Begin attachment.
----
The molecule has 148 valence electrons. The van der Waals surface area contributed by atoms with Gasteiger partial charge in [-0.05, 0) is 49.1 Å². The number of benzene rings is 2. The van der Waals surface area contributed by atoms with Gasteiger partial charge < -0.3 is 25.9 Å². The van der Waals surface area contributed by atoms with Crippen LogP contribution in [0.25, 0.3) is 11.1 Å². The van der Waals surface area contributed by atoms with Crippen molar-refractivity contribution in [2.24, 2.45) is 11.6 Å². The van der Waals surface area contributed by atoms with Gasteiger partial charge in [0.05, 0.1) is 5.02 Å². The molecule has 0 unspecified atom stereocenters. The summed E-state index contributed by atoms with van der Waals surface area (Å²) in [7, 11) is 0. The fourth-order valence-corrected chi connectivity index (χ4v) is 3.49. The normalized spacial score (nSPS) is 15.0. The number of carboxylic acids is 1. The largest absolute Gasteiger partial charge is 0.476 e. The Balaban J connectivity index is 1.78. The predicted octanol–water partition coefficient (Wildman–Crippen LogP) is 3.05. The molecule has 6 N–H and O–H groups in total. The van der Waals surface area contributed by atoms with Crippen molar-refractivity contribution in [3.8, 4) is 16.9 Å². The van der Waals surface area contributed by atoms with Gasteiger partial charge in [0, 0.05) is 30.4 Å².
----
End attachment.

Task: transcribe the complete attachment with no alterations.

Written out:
The molecule has 148 valence electrons. The van der Waals surface area contributed by atoms with Gasteiger partial charge in [-0.05, 0) is 49.1 Å². The number of benzene rings is 2. The van der Waals surface area contributed by atoms with Gasteiger partial charge < -0.3 is 25.9 Å². The van der Waals surface area contributed by atoms with Crippen LogP contribution in [0.25, 0.3) is 11.1 Å². The van der Waals surface area contributed by atoms with Crippen molar-refractivity contribution in [2.24, 2.45) is 11.6 Å². The van der Waals surface area contributed by atoms with Gasteiger partial charge in [0.05, 0.1) is 5.02 Å². The molecule has 0 unspecified atom stereocenters. The summed E-state index contributed by atoms with van der Waals surface area (Å²) in [7, 11) is 0. The fourth-order valence-corrected chi connectivity index (χ4v) is 3.49. The normalized spacial score (nSPS) is 15.0. The number of carboxylic acids is 1. The largest absolute Gasteiger partial charge is 0.476 e. The Balaban J connectivity index is 1.78. The predicted octanol–water partition coefficient (Wildman–Crippen LogP) is 3.05. The molecule has 6 N–H and O–H groups in total. The van der Waals surface area contributed by atoms with Crippen molar-refractivity contribution in [3.8, 4) is 16.9 Å². The van der Waals surface area contributed by atoms with Gasteiger partial charge in [0, 0.05) is 30.4 Å².